Sunday, October 18, 2009



We found a really nice BLM campground in Bluff, right on the San Juan River. We have been having great clear weather with cold nights but warm days in the high 70’s. The trees in the campground are all turning gold making this the prettiest place we’ve stayed so far.

As I mentioned in the last entry, we’ve come here to explore some cliff dwellings which after hiking to, you can explore on your own. No rangers or guided tours. Our first exploration took us to a place called Mule Canyon, where after hiking about 1.5 miles we came to our first ruin. With easy access we scrambled up the slickrock to a small cliff dwelling located under the cliff overhang. The popular name for this ruin is, “House on Fire”, and if you look at the photo below you can see why. There were several small individual “rooms” at this site possibly used as granaries.


We next continued up canyon to another small ruin. At this point the ladies decided to head back to the truck because, “once you’ve seen one ruin, you’ve seen them all”. Gary and I continued on finding one more ruin high on the cliff. We could climb to a spot about 15 feet below it, but we couldn’t scale the vertical wall to make entry.


I had read about a ruin called “Moonhouse Ruin” located in the area, so the following day, Gary and I headed out to see if we could find it. I had some detailed directions found on the internet and in a book I purchased but I had some doubts if I could make it. You see, I am very afraid of heights, especially those which involve me walking on narrow ledges over deep canyons. (Well actually anything over about 8 feet) Reaching this ruin involved walking on these kind of ledges in addition to climbing down what in these parts is called a pourover, but is more commonly referred to as a waterfall. The only positive that I could see was that the waterfall was dry. There was a second positive of sorts and that was if I fell, at least Gary could point out the location of the body to the authorities.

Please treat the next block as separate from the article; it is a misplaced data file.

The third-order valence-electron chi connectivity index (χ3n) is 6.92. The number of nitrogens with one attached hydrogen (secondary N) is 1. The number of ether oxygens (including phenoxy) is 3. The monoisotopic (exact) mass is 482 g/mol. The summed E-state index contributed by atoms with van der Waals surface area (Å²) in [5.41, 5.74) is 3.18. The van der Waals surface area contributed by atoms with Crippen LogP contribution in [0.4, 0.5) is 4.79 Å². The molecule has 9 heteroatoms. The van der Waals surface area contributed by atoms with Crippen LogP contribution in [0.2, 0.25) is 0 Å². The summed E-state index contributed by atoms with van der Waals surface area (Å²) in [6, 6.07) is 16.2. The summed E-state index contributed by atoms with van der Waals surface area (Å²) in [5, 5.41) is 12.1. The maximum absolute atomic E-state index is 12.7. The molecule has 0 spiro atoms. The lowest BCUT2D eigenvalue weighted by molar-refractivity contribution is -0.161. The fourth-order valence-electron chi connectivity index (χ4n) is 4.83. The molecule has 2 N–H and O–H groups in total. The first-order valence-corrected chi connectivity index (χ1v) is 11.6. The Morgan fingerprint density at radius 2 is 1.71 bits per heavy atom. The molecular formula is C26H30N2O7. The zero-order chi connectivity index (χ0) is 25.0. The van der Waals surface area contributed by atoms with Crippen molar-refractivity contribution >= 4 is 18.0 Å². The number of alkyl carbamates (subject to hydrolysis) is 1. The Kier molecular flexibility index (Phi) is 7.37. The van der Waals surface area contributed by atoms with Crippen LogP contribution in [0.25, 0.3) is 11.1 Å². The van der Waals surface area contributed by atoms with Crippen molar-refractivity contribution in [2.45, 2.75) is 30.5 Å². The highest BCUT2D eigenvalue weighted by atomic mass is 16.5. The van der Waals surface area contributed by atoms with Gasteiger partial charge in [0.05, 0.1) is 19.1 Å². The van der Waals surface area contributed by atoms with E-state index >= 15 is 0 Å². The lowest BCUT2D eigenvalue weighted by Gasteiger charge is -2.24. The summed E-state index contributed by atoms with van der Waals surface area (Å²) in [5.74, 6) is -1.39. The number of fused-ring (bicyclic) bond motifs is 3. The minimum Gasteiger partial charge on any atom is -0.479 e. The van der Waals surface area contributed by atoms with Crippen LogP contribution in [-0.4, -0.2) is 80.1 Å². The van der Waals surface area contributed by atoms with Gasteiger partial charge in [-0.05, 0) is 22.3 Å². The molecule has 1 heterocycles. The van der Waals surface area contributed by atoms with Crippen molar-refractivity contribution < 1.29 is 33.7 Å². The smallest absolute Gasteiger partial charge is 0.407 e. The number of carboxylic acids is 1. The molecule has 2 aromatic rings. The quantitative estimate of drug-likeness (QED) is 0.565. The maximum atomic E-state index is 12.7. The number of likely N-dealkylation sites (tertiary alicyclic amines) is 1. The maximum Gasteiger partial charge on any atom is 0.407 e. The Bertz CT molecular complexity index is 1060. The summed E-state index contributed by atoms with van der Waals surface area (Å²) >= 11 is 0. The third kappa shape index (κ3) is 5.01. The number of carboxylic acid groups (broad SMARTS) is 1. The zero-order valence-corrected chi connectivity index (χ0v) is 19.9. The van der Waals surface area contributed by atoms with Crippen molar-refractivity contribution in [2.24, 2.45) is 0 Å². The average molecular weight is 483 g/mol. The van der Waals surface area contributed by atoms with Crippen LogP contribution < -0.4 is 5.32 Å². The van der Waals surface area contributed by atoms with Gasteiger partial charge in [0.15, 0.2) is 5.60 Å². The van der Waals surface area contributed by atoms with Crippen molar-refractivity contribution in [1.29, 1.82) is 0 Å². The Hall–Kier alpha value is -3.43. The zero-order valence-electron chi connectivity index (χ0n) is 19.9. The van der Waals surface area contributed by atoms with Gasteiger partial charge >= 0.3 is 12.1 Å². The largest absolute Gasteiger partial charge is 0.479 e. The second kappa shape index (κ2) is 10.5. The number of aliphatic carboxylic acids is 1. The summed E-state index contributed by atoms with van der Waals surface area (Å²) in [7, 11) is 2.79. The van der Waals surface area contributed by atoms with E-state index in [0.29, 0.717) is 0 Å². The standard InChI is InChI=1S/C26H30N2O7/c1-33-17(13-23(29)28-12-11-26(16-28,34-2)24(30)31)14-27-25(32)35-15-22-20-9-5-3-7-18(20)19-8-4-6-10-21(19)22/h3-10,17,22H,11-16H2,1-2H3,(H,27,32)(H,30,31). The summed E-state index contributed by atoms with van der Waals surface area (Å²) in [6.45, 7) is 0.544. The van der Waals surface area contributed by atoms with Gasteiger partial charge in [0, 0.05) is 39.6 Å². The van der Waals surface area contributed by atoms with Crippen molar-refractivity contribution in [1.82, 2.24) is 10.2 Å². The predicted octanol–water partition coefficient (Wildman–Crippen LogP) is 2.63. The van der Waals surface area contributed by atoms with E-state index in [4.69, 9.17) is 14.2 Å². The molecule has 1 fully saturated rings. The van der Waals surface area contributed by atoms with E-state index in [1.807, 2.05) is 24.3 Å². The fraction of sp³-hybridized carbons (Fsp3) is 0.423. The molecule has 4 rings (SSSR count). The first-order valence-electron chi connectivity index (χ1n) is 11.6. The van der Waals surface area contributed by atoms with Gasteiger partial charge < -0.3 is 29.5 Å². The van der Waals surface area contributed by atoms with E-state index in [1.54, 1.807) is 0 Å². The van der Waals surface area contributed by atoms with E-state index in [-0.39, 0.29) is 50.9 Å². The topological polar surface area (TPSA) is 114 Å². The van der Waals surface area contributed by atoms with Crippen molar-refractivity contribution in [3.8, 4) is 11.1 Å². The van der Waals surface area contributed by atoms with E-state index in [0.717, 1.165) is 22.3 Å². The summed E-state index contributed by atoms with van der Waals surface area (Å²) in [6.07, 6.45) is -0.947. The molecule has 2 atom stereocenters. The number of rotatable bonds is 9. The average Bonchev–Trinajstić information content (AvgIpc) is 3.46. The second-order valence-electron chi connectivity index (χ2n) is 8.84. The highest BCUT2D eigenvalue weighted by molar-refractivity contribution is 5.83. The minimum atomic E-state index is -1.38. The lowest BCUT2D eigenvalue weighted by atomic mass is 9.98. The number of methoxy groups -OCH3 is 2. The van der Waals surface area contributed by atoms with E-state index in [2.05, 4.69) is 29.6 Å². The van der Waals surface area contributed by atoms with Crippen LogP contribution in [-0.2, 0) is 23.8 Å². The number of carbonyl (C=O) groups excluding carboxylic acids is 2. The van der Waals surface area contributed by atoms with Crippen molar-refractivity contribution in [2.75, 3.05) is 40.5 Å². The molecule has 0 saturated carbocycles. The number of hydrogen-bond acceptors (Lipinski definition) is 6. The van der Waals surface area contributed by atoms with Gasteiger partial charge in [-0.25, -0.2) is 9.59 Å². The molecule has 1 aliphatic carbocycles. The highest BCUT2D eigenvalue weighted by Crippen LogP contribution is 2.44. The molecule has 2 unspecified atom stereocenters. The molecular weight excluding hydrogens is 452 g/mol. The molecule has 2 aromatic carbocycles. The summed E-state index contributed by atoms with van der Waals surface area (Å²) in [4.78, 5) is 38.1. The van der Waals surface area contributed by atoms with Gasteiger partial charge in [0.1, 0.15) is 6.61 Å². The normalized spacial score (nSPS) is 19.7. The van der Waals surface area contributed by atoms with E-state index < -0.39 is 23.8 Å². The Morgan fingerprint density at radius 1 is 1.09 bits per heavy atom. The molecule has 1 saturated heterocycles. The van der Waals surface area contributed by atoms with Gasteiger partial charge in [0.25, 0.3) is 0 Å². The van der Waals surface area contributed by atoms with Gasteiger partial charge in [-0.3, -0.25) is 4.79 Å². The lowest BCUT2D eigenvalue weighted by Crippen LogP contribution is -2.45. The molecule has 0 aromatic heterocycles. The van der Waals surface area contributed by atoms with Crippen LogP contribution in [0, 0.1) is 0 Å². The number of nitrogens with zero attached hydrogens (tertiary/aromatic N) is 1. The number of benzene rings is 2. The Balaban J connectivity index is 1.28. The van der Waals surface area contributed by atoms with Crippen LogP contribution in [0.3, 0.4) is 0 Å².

So with my fears firmly in check, at least for the drive to the trailhead, we headed out. After a 9 mile sometimes 4 wheel drive road we managed to locate the spot where one must take his life in his hands and climb over the edge of the cliff. So with Gary’s encouragement we started down. This was a pretty deep canyon with Moonhouse on the opposite side. The trail, if you call it that, was marked with cairns (piles of little rocks) and was very steep. The first obstacle was the pourover. Gary went first so that I could see that it was possible and of course if he fell over then I would be the one who pointed out the body. Once Gary made it, then it was my turn. Some kind soles had made a large pile of rocks at the bottom of the fall, thus making the traverse slightly less scary. By sliding down the near vertical rock on my butt, I gingerly lowered myself down until my feet were firmly on the nice, but wobbly pile of rocks. Now that I was down that part, I began to wonder if I could make it back up.

It wasn’t over yet because next we had to walk a narrow ledge for about 75 yards with a sheer drop off of several hundred feet to the canyon bottom. So by clutching my walking stick, like that would keep me from falling, we inched along. After some more down climbing we finally made it to the bottom. Now we had to go up the other side, which was steep and mostly on slickrock, but a piece of cake compared to what we had already been through.



Once we reached the ruin, I decided the terror I had experienced getting there was possibly worth it, but I wouldn’t make that final judgment until such time as we were back in camp. Moonhouse consists of 49 rooms, some which are behind an outer wall which creates a hallway leading to the entrances of the interior rooms. The condition of much of Moonhouse is excellent considering that it was built so long ago. Scientific studies suggest Moonhouse was built in three stages between 1226 and 1268 AD. Don’t ask me how anyone determined these dates, but needless to say, the place is old. I think perhaps an old Indian told them. There still exist some of the painted decorations on the walls consisting of a wide white stripe with numerous little “moons” painted over it. There were other rooms separate from the main structure many in very good condition.

Since we were high on this cliff ledge, which was pretty wide and not too scary, we walked along it for some distance exploring several other ruins, before heading back.

Because you are reading this blog entry, you can assume that I made it back safely, which I did with only minor scrapes and scratches on my shins and knees received when crawling up the aforementioned pourover. If someday some of you would like to see Moonhouse, give me a call and I’ll put you in touch with Gary.




(notice white paint on wall behind Gary)

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